Apparently today is ‘International POD Publishers Do Things Which Greatly Annoy Paul Butzi Day”, on which all the POD publishers in the world attempt to provoke me into throwing a stroke by doing stupid things to annoy me. And not one of you warned me. Hmpf.
This morning, after fooling around with various ways to get from an InDesign document to something that can be force-fed into Blurb’s Booksmart software, I sat down to actually attempt to generate something I could order from Booksmart. Today was the day to, at long last, actually order a real printed book from SOMEONE, and for various reasons that someone was going to be Blurb.
It’s easy to get InDesign to render a book as full page jpgs. Well, it’s easy once you know how. Before that, it’s a bit of a mystery. But I’d figured that out, and armed with an InDesign book laid out to the dimensions specified by Blurb, I fired up InDesign and populated a folder with jpgs with names like page01.jpg, etc.
And then I fired up BookSmart. I will give you the complete story, with three part harmony, full orchestration, and a lot of feeling.
I understand why software like Booksmart exists. Really, I do. It exists because InDesign is too complicated, and asking someone to put together a book of their vacation to Epcot Center or Bermuda with InDesign is like asking someone “Will you please run down to the corner mailbox to mail a letter, and oh, by the way, would you mind using my Lockheed C-5a Galaxy strategic airlift jet?” I mean, InDesign is overkill for practically anything. And it’s expensive, too.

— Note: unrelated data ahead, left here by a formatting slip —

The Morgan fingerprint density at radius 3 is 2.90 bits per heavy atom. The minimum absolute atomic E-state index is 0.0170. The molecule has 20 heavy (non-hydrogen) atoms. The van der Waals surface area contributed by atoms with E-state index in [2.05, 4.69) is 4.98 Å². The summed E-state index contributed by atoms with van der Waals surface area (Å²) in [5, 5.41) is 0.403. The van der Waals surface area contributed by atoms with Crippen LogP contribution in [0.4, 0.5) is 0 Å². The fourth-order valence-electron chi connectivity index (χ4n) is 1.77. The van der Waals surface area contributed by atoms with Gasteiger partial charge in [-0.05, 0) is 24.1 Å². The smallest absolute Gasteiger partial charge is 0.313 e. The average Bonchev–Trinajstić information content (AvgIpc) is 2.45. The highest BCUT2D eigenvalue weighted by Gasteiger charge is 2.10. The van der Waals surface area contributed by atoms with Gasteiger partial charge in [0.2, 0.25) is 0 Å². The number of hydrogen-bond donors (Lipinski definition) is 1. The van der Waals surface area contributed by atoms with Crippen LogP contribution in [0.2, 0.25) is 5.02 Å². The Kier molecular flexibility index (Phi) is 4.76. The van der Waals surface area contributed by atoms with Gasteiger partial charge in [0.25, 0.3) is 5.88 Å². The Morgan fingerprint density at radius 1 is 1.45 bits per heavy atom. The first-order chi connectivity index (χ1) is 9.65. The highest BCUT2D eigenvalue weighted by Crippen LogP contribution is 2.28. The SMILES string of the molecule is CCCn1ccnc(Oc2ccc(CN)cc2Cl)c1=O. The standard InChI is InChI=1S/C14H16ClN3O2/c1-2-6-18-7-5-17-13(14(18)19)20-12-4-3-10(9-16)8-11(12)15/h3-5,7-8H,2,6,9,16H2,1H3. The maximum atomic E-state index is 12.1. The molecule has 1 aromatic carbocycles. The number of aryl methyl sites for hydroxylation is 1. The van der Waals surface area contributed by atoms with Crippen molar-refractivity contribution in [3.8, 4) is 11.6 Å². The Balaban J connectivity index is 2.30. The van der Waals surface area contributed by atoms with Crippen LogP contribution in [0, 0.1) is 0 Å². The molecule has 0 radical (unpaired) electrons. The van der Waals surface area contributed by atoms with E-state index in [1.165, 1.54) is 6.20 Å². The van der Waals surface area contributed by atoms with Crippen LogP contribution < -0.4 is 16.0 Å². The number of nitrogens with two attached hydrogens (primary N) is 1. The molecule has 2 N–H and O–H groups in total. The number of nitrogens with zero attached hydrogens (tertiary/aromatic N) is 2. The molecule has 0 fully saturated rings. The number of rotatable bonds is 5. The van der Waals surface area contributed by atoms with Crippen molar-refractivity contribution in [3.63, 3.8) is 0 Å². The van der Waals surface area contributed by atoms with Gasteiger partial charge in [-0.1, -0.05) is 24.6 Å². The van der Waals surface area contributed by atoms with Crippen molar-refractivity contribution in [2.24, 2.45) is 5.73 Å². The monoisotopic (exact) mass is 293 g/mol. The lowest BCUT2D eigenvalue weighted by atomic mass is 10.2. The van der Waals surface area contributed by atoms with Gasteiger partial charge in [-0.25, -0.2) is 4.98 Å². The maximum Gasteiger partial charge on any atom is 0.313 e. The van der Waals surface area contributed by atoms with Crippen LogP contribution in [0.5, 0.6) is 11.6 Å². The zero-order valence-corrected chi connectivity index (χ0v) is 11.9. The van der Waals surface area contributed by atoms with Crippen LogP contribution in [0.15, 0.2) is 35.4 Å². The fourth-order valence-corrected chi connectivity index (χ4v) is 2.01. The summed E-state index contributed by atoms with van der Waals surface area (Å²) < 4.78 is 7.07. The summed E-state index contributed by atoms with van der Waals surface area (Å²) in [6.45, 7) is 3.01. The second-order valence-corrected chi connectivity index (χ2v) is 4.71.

But still. People could lay out their books in Word, or Pages, or whatever tool they want, and generate PDFs which they upload. But when this is proposed, of course the techno guys at Blurb cover their ears and cry out in horror. People will get it all wrong. They’ll be mad because their books look like crud. They won’t pay. Blurb will go broke.
And so, what happens is that Blurb hires someone to write a simple layout tool like BookSmart. Limited feature set. Careful limits on what can be done. Templates. Handholding. The techno guys at Blurb no longer cry out in horror and shout “No, don’t do that, you’ll shoot your eye out, kid.” when they watch someone getting ready to upload stuff to Blurb to be printed.
Hey, they even have a (beta) version for the Mac, so I should be pleased, right? Wrong. Booksmart is bad.
My first intimation that my life with BookSmart was not going to be lovey-dovey was when I realized that it was not child’s play to get it to just let me cram pages into a book and plop images onto those pages. Oh, no, it took several abortive efforts before I got to that point. And then, when I had all of those files named ‘page001.jpg’ etc. imported into BookSmart, I had to plop them onto the pages one by one. And if that isn’t bad enough, I had to put up with some moron’s version of drag and drop, where I had to click once on an image to select it, and then click on it and drag it to the page, instead of just click and drag and drop. My carpal’ed out wrists started to protest even with the Apple Mighty Mouse in little plastic shards and the ergonomic mouse installed.